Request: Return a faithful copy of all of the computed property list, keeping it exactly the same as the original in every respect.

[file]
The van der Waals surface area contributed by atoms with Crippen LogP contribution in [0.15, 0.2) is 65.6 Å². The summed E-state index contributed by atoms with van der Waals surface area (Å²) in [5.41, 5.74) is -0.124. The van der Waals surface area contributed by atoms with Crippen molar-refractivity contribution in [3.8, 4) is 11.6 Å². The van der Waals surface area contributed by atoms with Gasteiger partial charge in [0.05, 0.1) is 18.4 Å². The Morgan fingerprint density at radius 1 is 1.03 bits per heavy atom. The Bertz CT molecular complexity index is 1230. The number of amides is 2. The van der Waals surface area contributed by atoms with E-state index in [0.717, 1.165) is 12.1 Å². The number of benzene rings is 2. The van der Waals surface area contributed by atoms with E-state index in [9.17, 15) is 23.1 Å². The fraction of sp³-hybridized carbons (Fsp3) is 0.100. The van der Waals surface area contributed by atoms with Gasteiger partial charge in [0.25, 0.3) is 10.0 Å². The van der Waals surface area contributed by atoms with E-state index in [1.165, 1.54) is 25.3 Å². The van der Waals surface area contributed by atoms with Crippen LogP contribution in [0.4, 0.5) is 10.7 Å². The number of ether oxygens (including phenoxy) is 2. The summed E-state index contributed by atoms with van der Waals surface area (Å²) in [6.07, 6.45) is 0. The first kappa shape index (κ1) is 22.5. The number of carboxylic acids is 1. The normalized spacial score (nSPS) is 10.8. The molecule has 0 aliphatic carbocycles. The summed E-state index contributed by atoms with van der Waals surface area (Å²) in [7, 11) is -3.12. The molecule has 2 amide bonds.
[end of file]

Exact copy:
The van der Waals surface area contributed by atoms with Crippen LogP contribution in [0.15, 0.2) is 65.6 Å². The summed E-state index contributed by atoms with van der Waals surface area (Å²) in [5.41, 5.74) is -0.124. The van der Waals surface area contributed by atoms with Crippen molar-refractivity contribution in [3.8, 4) is 11.6 Å². The van der Waals surface area contributed by atoms with Gasteiger partial charge in [0.05, 0.1) is 18.4 Å². The Morgan fingerprint density at radius 1 is 1.03 bits per heavy atom. The Bertz CT molecular complexity index is 1230. The number of amides is 2. The van der Waals surface area contributed by atoms with E-state index in [0.717, 1.165) is 12.1 Å². The number of benzene rings is 2. The van der Waals surface area contributed by atoms with E-state index in [9.17, 15) is 23.1 Å². The fraction of sp³-hybridized carbons (Fsp3) is 0.100. The van der Waals surface area contributed by atoms with Gasteiger partial charge in [0.25, 0.3) is 10.0 Å². The van der Waals surface area contributed by atoms with E-state index in [1.165, 1.54) is 25.3 Å². The van der Waals surface area contributed by atoms with Crippen LogP contribution in [0.4, 0.5) is 10.7 Å². The number of ether oxygens (including phenoxy) is 2. The summed E-state index contributed by atoms with van der Waals surface area (Å²) in [6.07, 6.45) is 0. The first kappa shape index (κ1) is 22.5. The number of carboxylic acids is 1. The normalized spacial score (nSPS) is 10.8. The molecule has 0 aliphatic carbocycles. The summed E-state index contributed by atoms with van der Waals surface area (Å²) in [7, 11) is -3.12. The molecule has 2 amide bonds.